Albennie Jones is another of the small handful of women to build the foundations of rock’n’roll with her song Hole In The Wall in 1949.
“Gonna rock and roll at the hole in the wall tonight… I’ve been holding my own for a long long while – gonna give it away while it’s still in style.”
Well, I’d heard about places like this, but I didn’t know they existed back in 1949. Albennie Jones, also known as Albinia Jones, was way ahead of her time and one of the few female prototype rock’n’rollers.
A Southern gal from Mississippi, she turned up in New York in 1932 with no singing experience beyond her local Baptist church, and quickly got a residency at the Elks Rendezvous Lounge in Harlem.
She was such a hit therethat they kept her on for nine months before she spread her wings to other nightspots like Club Harlem, Village Vanguard and Murrains Cafe.
One of her first recordings, as Albinia Jones in 1945, featured jazz trumpeter Dizzy Gillespie, sax man Don Byas and pianist Cliff Jackson.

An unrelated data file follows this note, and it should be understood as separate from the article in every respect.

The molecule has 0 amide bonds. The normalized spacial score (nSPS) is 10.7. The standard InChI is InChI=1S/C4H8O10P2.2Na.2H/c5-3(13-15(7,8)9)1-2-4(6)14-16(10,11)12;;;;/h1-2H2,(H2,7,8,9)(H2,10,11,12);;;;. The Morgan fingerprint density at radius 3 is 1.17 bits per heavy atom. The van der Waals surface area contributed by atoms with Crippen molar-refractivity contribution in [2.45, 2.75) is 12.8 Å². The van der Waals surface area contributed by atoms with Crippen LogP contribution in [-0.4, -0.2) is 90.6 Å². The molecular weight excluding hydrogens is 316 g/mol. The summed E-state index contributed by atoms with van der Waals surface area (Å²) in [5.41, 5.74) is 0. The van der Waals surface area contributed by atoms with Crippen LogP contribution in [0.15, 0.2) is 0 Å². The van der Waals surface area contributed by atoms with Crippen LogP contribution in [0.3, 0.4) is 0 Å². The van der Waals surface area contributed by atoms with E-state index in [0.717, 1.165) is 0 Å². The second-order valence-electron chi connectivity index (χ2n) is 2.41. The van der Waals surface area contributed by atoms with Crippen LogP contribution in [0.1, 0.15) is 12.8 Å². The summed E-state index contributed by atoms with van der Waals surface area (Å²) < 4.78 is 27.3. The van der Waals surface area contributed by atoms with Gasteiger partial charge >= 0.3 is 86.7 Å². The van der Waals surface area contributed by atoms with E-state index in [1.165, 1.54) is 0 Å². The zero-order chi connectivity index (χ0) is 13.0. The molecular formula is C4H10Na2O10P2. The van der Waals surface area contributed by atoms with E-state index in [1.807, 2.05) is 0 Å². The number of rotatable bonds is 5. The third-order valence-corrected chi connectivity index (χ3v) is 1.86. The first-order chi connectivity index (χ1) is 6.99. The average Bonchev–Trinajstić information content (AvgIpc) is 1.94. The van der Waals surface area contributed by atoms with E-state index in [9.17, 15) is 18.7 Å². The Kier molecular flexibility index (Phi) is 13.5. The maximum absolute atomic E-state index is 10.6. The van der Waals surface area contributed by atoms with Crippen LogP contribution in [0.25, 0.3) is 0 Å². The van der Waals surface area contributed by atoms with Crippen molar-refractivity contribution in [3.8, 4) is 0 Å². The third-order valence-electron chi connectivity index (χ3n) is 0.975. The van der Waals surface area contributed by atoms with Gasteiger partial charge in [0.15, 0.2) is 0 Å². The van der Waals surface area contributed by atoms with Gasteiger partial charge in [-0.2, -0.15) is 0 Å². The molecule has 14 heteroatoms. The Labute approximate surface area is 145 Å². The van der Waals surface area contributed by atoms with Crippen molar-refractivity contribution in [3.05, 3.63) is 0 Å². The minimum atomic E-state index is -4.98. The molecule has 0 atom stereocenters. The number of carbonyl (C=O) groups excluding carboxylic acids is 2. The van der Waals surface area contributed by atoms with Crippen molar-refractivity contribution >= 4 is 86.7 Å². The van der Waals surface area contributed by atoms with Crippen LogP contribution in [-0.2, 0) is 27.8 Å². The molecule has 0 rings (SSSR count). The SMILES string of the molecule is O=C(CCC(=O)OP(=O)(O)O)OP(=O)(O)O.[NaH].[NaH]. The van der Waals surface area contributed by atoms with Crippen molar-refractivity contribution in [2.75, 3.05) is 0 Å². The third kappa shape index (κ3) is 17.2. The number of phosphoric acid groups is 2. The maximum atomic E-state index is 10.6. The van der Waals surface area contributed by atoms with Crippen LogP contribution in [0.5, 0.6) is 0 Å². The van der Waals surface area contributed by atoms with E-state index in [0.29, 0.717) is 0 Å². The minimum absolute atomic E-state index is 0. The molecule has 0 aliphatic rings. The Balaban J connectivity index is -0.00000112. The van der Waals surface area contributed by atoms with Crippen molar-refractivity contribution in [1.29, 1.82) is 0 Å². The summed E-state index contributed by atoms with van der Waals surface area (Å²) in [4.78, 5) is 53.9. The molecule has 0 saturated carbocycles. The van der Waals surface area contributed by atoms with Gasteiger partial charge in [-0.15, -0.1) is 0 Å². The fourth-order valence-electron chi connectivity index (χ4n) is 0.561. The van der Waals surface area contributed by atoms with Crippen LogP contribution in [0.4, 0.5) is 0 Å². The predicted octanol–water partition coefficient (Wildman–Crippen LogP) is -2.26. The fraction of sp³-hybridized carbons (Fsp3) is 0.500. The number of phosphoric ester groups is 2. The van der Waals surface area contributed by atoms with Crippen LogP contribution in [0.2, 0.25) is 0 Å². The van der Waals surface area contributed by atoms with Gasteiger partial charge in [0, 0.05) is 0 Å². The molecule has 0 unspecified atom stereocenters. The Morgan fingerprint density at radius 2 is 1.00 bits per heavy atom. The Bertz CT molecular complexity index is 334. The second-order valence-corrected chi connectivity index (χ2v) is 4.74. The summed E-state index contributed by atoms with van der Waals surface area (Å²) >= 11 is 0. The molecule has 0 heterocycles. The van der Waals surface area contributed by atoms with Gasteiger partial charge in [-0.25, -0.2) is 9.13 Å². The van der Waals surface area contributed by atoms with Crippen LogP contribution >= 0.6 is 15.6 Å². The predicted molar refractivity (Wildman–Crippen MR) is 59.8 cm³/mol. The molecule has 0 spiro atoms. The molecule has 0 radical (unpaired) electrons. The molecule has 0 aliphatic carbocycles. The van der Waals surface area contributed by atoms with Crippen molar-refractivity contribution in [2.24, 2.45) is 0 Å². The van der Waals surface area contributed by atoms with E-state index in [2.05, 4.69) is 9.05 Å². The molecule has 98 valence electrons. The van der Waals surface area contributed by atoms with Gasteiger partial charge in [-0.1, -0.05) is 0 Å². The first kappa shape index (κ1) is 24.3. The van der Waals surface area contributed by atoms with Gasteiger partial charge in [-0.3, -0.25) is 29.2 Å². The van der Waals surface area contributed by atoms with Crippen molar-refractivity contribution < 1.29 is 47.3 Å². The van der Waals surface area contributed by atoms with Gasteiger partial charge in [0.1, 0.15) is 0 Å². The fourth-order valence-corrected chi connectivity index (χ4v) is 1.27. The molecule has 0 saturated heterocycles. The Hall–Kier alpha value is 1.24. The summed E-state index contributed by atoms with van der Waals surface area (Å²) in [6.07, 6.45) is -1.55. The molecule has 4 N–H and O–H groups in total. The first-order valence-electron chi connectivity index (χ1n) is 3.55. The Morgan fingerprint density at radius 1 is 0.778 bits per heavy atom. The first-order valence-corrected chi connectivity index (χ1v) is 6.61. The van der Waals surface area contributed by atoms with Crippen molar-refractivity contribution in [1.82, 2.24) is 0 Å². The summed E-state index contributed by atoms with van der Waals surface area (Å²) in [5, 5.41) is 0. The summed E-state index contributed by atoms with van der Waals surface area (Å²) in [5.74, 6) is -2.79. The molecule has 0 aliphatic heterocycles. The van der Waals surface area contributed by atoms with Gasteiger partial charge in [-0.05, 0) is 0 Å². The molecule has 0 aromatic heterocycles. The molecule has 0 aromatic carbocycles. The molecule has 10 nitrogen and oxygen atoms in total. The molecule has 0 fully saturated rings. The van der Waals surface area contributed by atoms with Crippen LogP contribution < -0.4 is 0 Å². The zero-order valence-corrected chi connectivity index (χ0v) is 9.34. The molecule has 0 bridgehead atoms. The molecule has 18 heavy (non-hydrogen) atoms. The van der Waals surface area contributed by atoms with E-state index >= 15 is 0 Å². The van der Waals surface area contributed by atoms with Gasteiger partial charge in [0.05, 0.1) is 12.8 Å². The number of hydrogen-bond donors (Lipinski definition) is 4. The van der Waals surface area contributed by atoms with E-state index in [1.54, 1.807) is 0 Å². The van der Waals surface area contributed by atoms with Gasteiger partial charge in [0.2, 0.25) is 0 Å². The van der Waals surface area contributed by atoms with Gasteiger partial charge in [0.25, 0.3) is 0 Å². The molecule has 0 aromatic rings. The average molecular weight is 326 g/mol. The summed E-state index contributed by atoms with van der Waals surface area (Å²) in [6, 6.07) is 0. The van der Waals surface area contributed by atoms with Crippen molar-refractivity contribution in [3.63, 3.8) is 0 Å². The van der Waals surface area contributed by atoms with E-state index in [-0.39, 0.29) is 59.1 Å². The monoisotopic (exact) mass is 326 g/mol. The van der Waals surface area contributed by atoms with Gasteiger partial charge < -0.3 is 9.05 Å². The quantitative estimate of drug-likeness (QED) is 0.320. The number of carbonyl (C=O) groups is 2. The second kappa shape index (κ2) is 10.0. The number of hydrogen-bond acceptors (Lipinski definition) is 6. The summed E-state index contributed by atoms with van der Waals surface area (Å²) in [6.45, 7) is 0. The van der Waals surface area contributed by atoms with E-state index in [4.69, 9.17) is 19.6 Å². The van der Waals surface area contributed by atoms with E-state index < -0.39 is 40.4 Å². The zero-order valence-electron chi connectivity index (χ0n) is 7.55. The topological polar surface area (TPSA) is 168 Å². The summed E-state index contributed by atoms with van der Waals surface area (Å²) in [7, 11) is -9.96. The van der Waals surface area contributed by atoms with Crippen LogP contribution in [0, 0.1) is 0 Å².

She was promoted as the “New Queen of the Blues” and toured with Blanche Calloway and Eddie ‘Cleanhead’ Vinson, as well as the Erskine Hawkins Orchestra.
After the war, she recorded three sessions for Decca Records backed by pianist Sammy Price’s group, including this one with its early use of the words “rock and roll” in its lyric.
In the early 1950s Jones fell over on stage, suffering an injury that forced her to use a crutch at club dates. Because of this, she retired from music shortly afterwards and eventually died of leukaemia in 1989, aged 74, at her home in the Bronx, NYC.